where their burial mounds were placed. He said that the
location, flanked on either side by a mountain and
overlooking a small stream, was built under the
optimum conditions in feng shui (pungsu in
Korean). He informed me that as a result of
this auspicious positioning, the spirits of
his ancestors were resting in peace and
could pass on more blessings to his family.
The next day, when we visited with his
family in tow, I watched as his wife took
care to set up a small wooden table at the
base of the mountain where she
arranged the food. This was
followed by a few recited
prayers to the ancestors, the
pouring out of a few shots
of a rice wine that smelled
heavily of herbs, the cutting
and offering of fruit, bowing, and a few
informal words imparted from a father to
his children about the importance of
family.
After the ancestral rite finished, we gath-
ered together on a shiny silver mat and began
to eat and talk and laugh with one another. As I gripped
a fried pepper between my chopsticks and began raising it to my
mouth, it occurred to me that I was seated there with six generations of this
family. This was a family reunion that spanned hundreds of years. Never in a
million years before I came to Korea could I have imagined such a gathering.
As we were preparing to leave, I saw the brilliant orange of the persimmons
with the wide blue fall sky behind it stretching into eternity for the first time
in my life. Mr Yu, sensing my gaze, began reciting a poem entitled,
“Persimmon Tree, Food for Magpies.” The poem is a tale of the ripe sweet
fruit growing on the branches of a persimmon tree. It goes on to describe
how the tree offers this fruit as food for the magpie to share with his family
as they prepare for the winter, and how the branches, recently lightened of
their fruit, reach into the sky.
He went on to relate the tradition of leaving a few persimmons on the tree
and it was then that I first realized that Korea is about connections.
Connections to others. Connections to the past. Connections to the earth.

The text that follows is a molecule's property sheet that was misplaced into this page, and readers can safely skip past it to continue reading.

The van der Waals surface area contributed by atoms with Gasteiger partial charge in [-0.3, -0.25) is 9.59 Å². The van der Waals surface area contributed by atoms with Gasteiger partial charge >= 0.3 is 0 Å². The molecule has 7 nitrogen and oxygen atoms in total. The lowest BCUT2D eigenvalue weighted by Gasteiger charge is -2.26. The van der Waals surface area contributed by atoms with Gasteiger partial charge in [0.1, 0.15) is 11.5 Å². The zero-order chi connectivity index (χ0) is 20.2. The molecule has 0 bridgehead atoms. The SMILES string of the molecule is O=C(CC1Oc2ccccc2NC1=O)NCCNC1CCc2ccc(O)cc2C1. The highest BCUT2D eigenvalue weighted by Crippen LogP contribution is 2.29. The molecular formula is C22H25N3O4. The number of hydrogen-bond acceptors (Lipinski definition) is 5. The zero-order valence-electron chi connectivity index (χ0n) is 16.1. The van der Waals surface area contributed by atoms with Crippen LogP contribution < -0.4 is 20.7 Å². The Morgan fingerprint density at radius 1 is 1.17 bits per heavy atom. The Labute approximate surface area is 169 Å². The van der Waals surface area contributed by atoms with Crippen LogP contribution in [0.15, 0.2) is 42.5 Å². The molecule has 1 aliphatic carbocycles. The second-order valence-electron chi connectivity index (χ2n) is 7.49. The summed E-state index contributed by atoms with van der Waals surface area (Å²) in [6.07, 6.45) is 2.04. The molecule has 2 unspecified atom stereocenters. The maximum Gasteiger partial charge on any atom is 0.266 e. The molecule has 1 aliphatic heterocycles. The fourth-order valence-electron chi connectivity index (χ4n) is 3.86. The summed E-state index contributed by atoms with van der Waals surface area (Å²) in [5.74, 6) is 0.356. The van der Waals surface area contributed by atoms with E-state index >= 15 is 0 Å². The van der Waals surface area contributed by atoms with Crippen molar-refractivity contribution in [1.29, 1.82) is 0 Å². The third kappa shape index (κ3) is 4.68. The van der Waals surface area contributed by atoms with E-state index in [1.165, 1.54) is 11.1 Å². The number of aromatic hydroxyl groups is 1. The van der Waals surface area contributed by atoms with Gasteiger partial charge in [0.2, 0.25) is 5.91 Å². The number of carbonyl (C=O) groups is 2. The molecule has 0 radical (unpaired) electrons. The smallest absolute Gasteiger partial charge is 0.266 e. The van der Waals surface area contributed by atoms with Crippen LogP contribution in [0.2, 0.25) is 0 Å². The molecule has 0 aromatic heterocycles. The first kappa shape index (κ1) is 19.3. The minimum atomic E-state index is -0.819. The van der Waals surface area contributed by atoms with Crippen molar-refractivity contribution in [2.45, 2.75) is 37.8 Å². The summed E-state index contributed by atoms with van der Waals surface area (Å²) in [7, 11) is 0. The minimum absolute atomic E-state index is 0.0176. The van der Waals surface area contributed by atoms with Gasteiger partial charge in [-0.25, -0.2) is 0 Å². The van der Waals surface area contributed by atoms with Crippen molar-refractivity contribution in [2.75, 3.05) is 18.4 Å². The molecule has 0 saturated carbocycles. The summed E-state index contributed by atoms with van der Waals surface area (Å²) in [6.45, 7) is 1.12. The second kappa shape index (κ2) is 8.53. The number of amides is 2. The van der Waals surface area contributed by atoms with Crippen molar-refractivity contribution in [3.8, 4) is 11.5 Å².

Thanks to the experience of that chuseok and all the others that followed,
when I was invited to participate with friends’ families or brought left-over
food, I now understand this and feel connected as well. In a sense I am the
magpie and Korea has been my persimmon tree. by Joel Browning | Illustrations by
Jo Seung-hyeon | photograph by Kim Nam-heon
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LOOKING TO
LONG-TERM
COOPERATION TO
ACHIEVE GLOBAL
GROWTH
The G20 Summit in Seoul is just two months
away. In the first of a special four-part series
that will take a look at the leaders, the event
and stories, KOREA this month discusses the
significance for Seoul in hosting the Summit.
SPECIAL FEATURE : G20 REPORT
The Significance of Seoul Summit <September 2010> ; Preparations for
the G20 Summit <October 2010> ; The Summit’s Agenda and Schedule
<November 2010> ; The Outcome of the Summit and Untold Stories
<December 2010> will appear on these pages.
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KOREA
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C
h
e
o
n
g
w
a
d
a
e

President Lee Myung-bak speaks at the G20 Sherpa
Meeting opening ceremony in Seoul, on July 20
(opposite). G20 Seoul Summit PR ambassador Han
Hyo-ju, an actress, Sakong Il, Chairman of the
Presidential Committee for the G20 Seoul Summit,
and Kim Yu-na, a world-champion figure skater and
ambassador for the G20 Seoul Summit, pose in front
of the press (above, from left).
From November 11 to 12, the eyes of
the world will be on Seoul. US
President Barack Obama, Chinese
President Hu Jintao, German
Chancellor Angela Merkel, British
Prime Minister David Cameron, UN
Secretary-General Ban Ki-moon, and
Dominique Strauss-Kahn, managing
director of the International Monetary
Fund, are among about three dozen
heads of state or leaders of interna-
tional organizations who will travel to
the Korean capital for the Group of 20
(G20) Summit. About 10,000 officials
in total are expected to attend the
summit, making it the largest interna-
tional conference in history.
After the United States financial cri-